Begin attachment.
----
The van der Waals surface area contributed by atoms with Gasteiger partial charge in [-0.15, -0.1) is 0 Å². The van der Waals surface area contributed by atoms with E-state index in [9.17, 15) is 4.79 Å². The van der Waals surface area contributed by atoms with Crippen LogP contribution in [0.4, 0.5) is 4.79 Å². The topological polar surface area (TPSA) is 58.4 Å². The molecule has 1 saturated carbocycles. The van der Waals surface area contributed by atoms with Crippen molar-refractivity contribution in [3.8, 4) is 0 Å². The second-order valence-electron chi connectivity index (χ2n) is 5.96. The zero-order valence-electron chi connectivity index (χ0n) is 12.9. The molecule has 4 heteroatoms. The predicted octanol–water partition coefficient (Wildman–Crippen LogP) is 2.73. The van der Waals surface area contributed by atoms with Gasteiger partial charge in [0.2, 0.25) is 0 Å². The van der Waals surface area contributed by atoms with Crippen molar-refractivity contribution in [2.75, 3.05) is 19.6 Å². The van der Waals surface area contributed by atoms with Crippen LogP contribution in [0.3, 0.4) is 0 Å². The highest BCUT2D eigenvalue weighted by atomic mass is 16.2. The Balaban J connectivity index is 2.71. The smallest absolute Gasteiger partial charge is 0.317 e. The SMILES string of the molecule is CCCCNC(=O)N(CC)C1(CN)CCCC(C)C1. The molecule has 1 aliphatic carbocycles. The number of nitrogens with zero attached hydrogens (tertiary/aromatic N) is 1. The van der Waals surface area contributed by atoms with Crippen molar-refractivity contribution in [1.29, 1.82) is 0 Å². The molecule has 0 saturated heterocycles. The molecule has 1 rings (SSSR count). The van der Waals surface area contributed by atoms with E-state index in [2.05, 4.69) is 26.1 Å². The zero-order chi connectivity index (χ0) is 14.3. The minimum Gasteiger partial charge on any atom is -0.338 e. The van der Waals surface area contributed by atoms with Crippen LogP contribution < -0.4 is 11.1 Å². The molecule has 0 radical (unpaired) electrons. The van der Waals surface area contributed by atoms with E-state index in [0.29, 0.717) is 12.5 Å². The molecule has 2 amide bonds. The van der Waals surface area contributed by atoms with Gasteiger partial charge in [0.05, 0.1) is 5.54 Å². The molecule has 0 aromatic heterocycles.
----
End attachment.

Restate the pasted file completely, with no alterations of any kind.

The van der Waals surface area contributed by atoms with Gasteiger partial charge in [-0.15, -0.1) is 0 Å². The van der Waals surface area contributed by atoms with E-state index in [9.17, 15) is 4.79 Å². The van der Waals surface area contributed by atoms with Crippen LogP contribution in [0.4, 0.5) is 4.79 Å². The topological polar surface area (TPSA) is 58.4 Å². The molecule has 1 saturated carbocycles. The van der Waals surface area contributed by atoms with Crippen molar-refractivity contribution in [3.8, 4) is 0 Å². The second-order valence-electron chi connectivity index (χ2n) is 5.96. The zero-order valence-electron chi connectivity index (χ0n) is 12.9. The molecule has 4 heteroatoms. The predicted octanol–water partition coefficient (Wildman–Crippen LogP) is 2.73. The van der Waals surface area contributed by atoms with Gasteiger partial charge in [0.2, 0.25) is 0 Å². The van der Waals surface area contributed by atoms with Crippen molar-refractivity contribution in [2.75, 3.05) is 19.6 Å². The van der Waals surface area contributed by atoms with Crippen LogP contribution in [0.3, 0.4) is 0 Å². The highest BCUT2D eigenvalue weighted by atomic mass is 16.2. The Balaban J connectivity index is 2.71. The smallest absolute Gasteiger partial charge is 0.317 e. The SMILES string of the molecule is CCCCNC(=O)N(CC)C1(CN)CCCC(C)C1. The molecule has 1 aliphatic carbocycles. The number of nitrogens with zero attached hydrogens (tertiary/aromatic N) is 1. The van der Waals surface area contributed by atoms with Crippen molar-refractivity contribution in [1.29, 1.82) is 0 Å². The molecule has 0 saturated heterocycles. The molecule has 1 rings (SSSR count). The van der Waals surface area contributed by atoms with E-state index in [2.05, 4.69) is 26.1 Å². The zero-order chi connectivity index (χ0) is 14.3. The minimum Gasteiger partial charge on any atom is -0.338 e. The van der Waals surface area contributed by atoms with Crippen LogP contribution < -0.4 is 11.1 Å². The molecule has 0 radical (unpaired) electrons. The van der Waals surface area contributed by atoms with E-state index in [0.29, 0.717) is 12.5 Å². The molecule has 2 amide bonds. The van der Waals surface area contributed by atoms with Gasteiger partial charge in [0.05, 0.1) is 5.54 Å². The molecule has 0 aromatic heterocycles.